Merrill Lynch & Co. and Lazard Freres & Co. have missed two deadlines set by the Massachusetts state treasurer to explain apparent omissions in a required 1991 disclosure form, an assistant treasurer said yesterday.
Last week, state treasurer Joseph P. Malone announced that neither firm would be allowed to participate in an upcoming state refunding issue because in a December 1991 disclosure questionnaire the firms did not reveal to the state a fee-splitting and retainer agreement on swap transactions.
The agreement was written in 1990 by Merrill Lynch managing director Douglas Hamilton and signed by Mark S. Ferber, then partner at Lazard.
"Both firms were initially given a July 14th deadline to explain why the agreement was not disclosed, and both asked for and received an extension until last Friday," Susan Collins., an assistant treasurer, said. "Neither firm made that deadline."
Collins said she was surprised and concerned by the amount of time the firms were taking to respond to the treasurer's requests.
James Wiggins, a spokesman for Merrill Lynch, said, "We will respond to the treasurer's questions in a timely manner. We have set no definite timetable."
A spokeswoman from Lazard Freres, meanwhile, confirmed that that firm made no response to the treasurer by Friday's second deadline or by late yesterday. She said she had no other comment.
Both firms were given a chance to respond to the treasurer's office before last week's public announcement of the underwriting ban for the firms, Collins said.
Questions about the firms' relationship began when financial officers at the Massachusetts Water Resources Authority said Ferber -- the authority's financial adviser -- failed to fully disclose all the terms of the agreement between Lazard and Merrill.
Ferber had been the MWRA financial adviser for over 10 years. In that time, he was employed at Kidder, Peabody & Co., First Boston Corp., and Lazard. He is now vice chairman at First Albany Corp.
Over the life of the contract, Merrill was one of three senior managers the authority used to sell its bonds.
The contract provided that Merrill and Lazard were to split fees on certain swap transactions and that Lazard would also be paid an additional 800,000 per year for other swap services on retainer.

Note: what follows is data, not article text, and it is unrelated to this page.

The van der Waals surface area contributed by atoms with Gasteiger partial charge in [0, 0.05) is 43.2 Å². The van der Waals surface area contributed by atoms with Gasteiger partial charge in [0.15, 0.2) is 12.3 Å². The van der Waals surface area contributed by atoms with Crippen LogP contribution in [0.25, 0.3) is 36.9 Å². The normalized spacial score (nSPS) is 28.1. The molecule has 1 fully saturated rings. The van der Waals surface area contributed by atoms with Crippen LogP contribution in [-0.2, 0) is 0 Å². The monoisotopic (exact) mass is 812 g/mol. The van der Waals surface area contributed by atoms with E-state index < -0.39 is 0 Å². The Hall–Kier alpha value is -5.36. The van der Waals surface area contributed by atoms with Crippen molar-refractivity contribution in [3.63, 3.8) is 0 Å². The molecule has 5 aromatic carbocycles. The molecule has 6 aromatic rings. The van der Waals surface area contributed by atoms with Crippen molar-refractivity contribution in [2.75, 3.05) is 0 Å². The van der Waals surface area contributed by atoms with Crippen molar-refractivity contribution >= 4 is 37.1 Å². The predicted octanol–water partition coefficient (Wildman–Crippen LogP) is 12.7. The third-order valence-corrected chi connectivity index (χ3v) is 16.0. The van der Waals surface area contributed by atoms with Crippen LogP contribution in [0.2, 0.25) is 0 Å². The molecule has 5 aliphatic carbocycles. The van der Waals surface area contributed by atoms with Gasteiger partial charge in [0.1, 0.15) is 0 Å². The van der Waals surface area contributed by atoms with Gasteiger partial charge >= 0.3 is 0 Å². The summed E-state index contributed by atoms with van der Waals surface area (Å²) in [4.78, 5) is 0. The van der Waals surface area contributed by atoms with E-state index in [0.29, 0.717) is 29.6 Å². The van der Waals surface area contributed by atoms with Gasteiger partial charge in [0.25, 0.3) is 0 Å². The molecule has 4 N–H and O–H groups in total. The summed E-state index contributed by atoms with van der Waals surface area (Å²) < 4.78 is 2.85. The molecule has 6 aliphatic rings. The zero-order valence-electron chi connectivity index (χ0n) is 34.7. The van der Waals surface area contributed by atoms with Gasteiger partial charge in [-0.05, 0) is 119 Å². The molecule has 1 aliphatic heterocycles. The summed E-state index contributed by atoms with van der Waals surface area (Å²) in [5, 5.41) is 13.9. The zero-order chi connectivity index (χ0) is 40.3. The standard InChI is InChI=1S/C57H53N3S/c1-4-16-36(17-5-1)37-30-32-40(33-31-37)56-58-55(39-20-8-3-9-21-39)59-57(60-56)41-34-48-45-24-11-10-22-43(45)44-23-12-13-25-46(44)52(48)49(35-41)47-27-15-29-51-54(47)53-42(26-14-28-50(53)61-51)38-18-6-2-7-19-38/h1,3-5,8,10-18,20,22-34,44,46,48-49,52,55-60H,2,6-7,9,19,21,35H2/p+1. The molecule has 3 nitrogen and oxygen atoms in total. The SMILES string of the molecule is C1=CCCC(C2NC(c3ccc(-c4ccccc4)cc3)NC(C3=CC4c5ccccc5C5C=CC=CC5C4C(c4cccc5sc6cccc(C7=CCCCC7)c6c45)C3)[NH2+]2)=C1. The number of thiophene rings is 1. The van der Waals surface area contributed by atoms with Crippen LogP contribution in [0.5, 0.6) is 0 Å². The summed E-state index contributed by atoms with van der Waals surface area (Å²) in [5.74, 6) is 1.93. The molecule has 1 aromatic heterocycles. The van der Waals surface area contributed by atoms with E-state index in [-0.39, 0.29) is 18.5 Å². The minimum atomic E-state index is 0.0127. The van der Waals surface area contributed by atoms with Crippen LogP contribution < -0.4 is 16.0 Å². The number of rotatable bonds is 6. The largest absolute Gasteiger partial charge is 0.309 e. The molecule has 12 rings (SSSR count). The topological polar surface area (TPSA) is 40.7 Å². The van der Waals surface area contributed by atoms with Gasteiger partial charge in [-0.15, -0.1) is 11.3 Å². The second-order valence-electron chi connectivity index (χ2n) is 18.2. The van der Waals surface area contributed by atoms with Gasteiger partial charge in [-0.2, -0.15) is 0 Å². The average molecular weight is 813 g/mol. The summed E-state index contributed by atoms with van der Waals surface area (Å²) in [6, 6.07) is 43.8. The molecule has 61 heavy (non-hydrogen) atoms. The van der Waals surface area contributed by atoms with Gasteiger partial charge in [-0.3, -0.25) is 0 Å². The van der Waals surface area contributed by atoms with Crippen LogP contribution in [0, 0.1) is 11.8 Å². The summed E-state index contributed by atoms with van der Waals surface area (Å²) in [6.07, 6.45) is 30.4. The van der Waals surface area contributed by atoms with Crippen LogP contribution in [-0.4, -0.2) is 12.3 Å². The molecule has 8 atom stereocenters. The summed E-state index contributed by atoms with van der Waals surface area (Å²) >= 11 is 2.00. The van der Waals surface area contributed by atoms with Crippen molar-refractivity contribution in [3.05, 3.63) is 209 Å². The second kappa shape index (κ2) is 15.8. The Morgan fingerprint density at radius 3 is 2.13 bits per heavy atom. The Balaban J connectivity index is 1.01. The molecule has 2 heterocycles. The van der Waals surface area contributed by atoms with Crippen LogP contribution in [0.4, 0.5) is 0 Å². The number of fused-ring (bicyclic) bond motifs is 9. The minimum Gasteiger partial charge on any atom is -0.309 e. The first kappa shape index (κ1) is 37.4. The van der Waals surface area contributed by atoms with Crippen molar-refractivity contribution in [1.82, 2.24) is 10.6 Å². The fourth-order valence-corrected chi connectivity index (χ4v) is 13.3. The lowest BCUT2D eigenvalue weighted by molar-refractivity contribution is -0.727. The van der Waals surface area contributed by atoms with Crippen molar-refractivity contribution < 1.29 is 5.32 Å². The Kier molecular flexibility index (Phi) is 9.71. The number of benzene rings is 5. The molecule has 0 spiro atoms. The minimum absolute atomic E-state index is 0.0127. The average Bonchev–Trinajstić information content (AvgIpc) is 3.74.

MWRA chief financial officer Philip N. Shapiro said last week that the full terms of the agreement were never fully disclosed by Ferber.
The agreement has raised questions about whether a financial adviser can provide an issuer with independent advice while being kept on retainer at a firm involved in the underwriting of that issuer's debt.
Ferber, while employed at Lazard, was paid $170,000 over a 17-month period to review the corporate structure and cash management of First Albany, also a member of the authority's underwriting syndicate. The state has also banned First Albany from its upcoming deal.
In response to the release of details about the agreements, the board of directors at the MWRA voted last week that the lack of disclosure was enough to dismiss Ferber and his new firm, First Albany Corp., and dissolve its entire syndicate.
Additionally, the MWRA introduced a new set of ethical and fiduciary guidelines with which firms involved in providing financial services will have to comply.
The propriety of the arrangement and the public outcry that has resulted has propelled other issuers in the state to review their disclosure forms.
Although Merrill and Lazard are not moving as quickly as state officials had hoped, two authorities in the commonwealth have wasted no time in attempting to improve the level of disclosure required from both underwriting and advisory firms.
Daniel O'Connell, executive director of the Massachusetts Industrial Finance Agency, said in response to the reports of these secret agreements that MIFA will institute a new disclosure package.
In addition to the agency's standard slate of questions, requests for proposals will now require issuers to disclose any formal or informal fee-splitting arrangements.
"It really is designed to sharpen our focus on disclosure," O'Connell said. "Proper disclosure goes right to the essence of our business, and failure to properly disclose is a serious matter."
O'Connell, a former bond counsel at the Boston-based firm of Gadsby & Hannah, said the change in agency RFPs will go into effect immediately.
The agency does not employ a financial adviser, and O'Connell said it sends out RFPs for almost every bond sale it undertakes.
Linda Dailey, a spokeswoman for the Massachusetts Turnpike Authority, said yesterday that the authority's bond counsel -- Mudge Rose Guthrie Alexander & Ferdon -- has been instructed to review its disclosure practices to assure that such a situation does not occur at the turnpike.
She also said that the situation does not affect the turnpike authority as directly because its financial adviser -- Commonwealth Capital Partners Inc. -- is not involved in underwriting municipal bonds.
The turnpike authority's last deal was a $366 million refunding sale in March, senior managed by Bear, Stearns & Co.